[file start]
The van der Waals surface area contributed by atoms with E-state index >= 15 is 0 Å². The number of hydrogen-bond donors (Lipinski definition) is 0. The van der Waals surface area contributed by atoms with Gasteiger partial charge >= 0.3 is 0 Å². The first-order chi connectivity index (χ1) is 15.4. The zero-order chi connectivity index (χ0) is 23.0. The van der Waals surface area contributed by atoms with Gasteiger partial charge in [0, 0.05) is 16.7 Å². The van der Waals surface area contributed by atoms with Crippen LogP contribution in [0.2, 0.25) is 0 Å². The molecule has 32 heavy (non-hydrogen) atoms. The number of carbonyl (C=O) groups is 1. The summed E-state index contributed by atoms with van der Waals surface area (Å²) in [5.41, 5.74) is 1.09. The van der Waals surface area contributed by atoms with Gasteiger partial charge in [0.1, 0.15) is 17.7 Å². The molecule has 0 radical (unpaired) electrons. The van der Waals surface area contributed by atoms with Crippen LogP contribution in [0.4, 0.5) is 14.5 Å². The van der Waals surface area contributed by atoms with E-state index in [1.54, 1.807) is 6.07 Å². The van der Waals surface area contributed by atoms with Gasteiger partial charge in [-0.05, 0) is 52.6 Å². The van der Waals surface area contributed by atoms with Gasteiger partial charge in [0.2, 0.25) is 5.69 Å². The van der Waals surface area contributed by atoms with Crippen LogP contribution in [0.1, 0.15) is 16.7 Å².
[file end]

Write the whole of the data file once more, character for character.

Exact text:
The van der Waals surface area contributed by atoms with E-state index >= 15 is 0 Å². The number of hydrogen-bond donors (Lipinski definition) is 0. The van der Waals surface area contributed by atoms with Gasteiger partial charge >= 0.3 is 0 Å². The first-order chi connectivity index (χ1) is 15.4. The zero-order chi connectivity index (χ0) is 23.0. The van der Waals surface area contributed by atoms with Gasteiger partial charge in [0, 0.05) is 16.7 Å². The van der Waals surface area contributed by atoms with Crippen LogP contribution in [0.2, 0.25) is 0 Å². The molecule has 32 heavy (non-hydrogen) atoms. The number of carbonyl (C=O) groups is 1. The summed E-state index contributed by atoms with van der Waals surface area (Å²) in [5.41, 5.74) is 1.09. The van der Waals surface area contributed by atoms with Gasteiger partial charge in [0.1, 0.15) is 17.7 Å². The molecule has 0 radical (unpaired) electrons. The van der Waals surface area contributed by atoms with Crippen LogP contribution in [0.4, 0.5) is 14.5 Å². The van der Waals surface area contributed by atoms with E-state index in [1.54, 1.807) is 6.07 Å². The van der Waals surface area contributed by atoms with Gasteiger partial charge in [-0.05, 0) is 52.6 Å². The van der Waals surface area contributed by atoms with Gasteiger partial charge in [0.2, 0.25) is 5.69 Å². The van der Waals surface area contributed by atoms with Crippen LogP contribution in [0.1, 0.15) is 16.7 Å².